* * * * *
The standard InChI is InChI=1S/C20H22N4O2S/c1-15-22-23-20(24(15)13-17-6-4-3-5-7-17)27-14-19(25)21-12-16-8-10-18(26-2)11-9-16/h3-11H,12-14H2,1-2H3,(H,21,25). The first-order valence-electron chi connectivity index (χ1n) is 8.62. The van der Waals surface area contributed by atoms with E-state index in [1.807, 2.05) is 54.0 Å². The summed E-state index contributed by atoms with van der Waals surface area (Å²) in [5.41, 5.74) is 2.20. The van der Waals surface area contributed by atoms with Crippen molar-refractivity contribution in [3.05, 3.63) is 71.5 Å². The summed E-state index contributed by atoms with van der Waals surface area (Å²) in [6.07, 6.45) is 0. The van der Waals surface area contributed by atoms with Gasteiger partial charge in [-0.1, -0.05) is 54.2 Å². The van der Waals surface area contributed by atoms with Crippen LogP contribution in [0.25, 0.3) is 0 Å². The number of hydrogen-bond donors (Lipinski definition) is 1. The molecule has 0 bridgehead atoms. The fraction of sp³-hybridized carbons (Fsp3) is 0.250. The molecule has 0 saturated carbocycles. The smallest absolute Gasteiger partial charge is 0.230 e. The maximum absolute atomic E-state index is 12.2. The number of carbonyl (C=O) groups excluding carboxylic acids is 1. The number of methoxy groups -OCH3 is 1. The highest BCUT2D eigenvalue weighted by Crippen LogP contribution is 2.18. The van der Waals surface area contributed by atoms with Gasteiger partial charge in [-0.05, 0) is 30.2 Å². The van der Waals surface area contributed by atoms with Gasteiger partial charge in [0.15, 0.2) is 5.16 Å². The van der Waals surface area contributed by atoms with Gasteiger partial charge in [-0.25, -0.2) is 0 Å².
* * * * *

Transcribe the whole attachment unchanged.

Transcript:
The standard InChI is InChI=1S/C20H22N4O2S/c1-15-22-23-20(24(15)13-17-6-4-3-5-7-17)27-14-19(25)21-12-16-8-10-18(26-2)11-9-16/h3-11H,12-14H2,1-2H3,(H,21,25). The first-order valence-electron chi connectivity index (χ1n) is 8.62. The van der Waals surface area contributed by atoms with E-state index in [1.807, 2.05) is 54.0 Å². The summed E-state index contributed by atoms with van der Waals surface area (Å²) in [5.41, 5.74) is 2.20. The van der Waals surface area contributed by atoms with Crippen molar-refractivity contribution in [3.05, 3.63) is 71.5 Å². The summed E-state index contributed by atoms with van der Waals surface area (Å²) in [6.07, 6.45) is 0. The van der Waals surface area contributed by atoms with Gasteiger partial charge in [-0.1, -0.05) is 54.2 Å². The van der Waals surface area contributed by atoms with Crippen LogP contribution in [0.25, 0.3) is 0 Å². The number of hydrogen-bond donors (Lipinski definition) is 1. The molecule has 0 bridgehead atoms. The fraction of sp³-hybridized carbons (Fsp3) is 0.250. The molecule has 0 saturated carbocycles. The smallest absolute Gasteiger partial charge is 0.230 e. The maximum absolute atomic E-state index is 12.2. The number of carbonyl (C=O) groups excluding carboxylic acids is 1. The number of methoxy groups -OCH3 is 1. The highest BCUT2D eigenvalue weighted by Crippen LogP contribution is 2.18. The van der Waals surface area contributed by atoms with Gasteiger partial charge in [-0.05, 0) is 30.2 Å². The van der Waals surface area contributed by atoms with Gasteiger partial charge in [0.15, 0.2) is 5.16 Å². The van der Waals surface area contributed by atoms with Gasteiger partial charge in [-0.25, -0.2) is 0 Å².